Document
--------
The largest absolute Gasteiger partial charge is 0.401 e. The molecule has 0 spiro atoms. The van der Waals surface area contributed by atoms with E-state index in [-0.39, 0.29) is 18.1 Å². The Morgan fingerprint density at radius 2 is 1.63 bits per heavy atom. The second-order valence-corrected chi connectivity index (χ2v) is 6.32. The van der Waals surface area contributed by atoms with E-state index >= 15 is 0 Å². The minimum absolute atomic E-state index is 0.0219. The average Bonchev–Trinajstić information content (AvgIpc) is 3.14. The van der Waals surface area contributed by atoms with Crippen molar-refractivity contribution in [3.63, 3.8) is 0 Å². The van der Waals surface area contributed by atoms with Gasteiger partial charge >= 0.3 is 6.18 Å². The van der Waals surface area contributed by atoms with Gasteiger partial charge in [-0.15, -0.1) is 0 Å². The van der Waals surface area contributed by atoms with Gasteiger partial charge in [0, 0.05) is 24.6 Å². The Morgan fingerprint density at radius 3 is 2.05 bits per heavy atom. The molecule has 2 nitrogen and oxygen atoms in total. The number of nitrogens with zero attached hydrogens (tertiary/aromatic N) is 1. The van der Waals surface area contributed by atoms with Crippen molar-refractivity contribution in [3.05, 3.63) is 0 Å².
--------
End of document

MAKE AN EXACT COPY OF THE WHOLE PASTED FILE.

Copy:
The largest absolute Gasteiger partial charge is 0.401 e. The molecule has 0 spiro atoms. The van der Waals surface area contributed by atoms with E-state index in [-0.39, 0.29) is 18.1 Å². The Morgan fingerprint density at radius 2 is 1.63 bits per heavy atom. The second-order valence-corrected chi connectivity index (χ2v) is 6.32. The van der Waals surface area contributed by atoms with E-state index >= 15 is 0 Å². The minimum absolute atomic E-state index is 0.0219. The average Bonchev–Trinajstić information content (AvgIpc) is 3.14. The van der Waals surface area contributed by atoms with Crippen molar-refractivity contribution in [3.63, 3.8) is 0 Å². The van der Waals surface area contributed by atoms with Gasteiger partial charge >= 0.3 is 6.18 Å². The van der Waals surface area contributed by atoms with Gasteiger partial charge in [-0.15, -0.1) is 0 Å². The van der Waals surface area contributed by atoms with Gasteiger partial charge in [0, 0.05) is 24.6 Å². The Morgan fingerprint density at radius 3 is 2.05 bits per heavy atom. The molecule has 2 nitrogen and oxygen atoms in total. The number of nitrogens with zero attached hydrogens (tertiary/aromatic N) is 1. The van der Waals surface area contributed by atoms with Crippen molar-refractivity contribution in [3.05, 3.63) is 0 Å².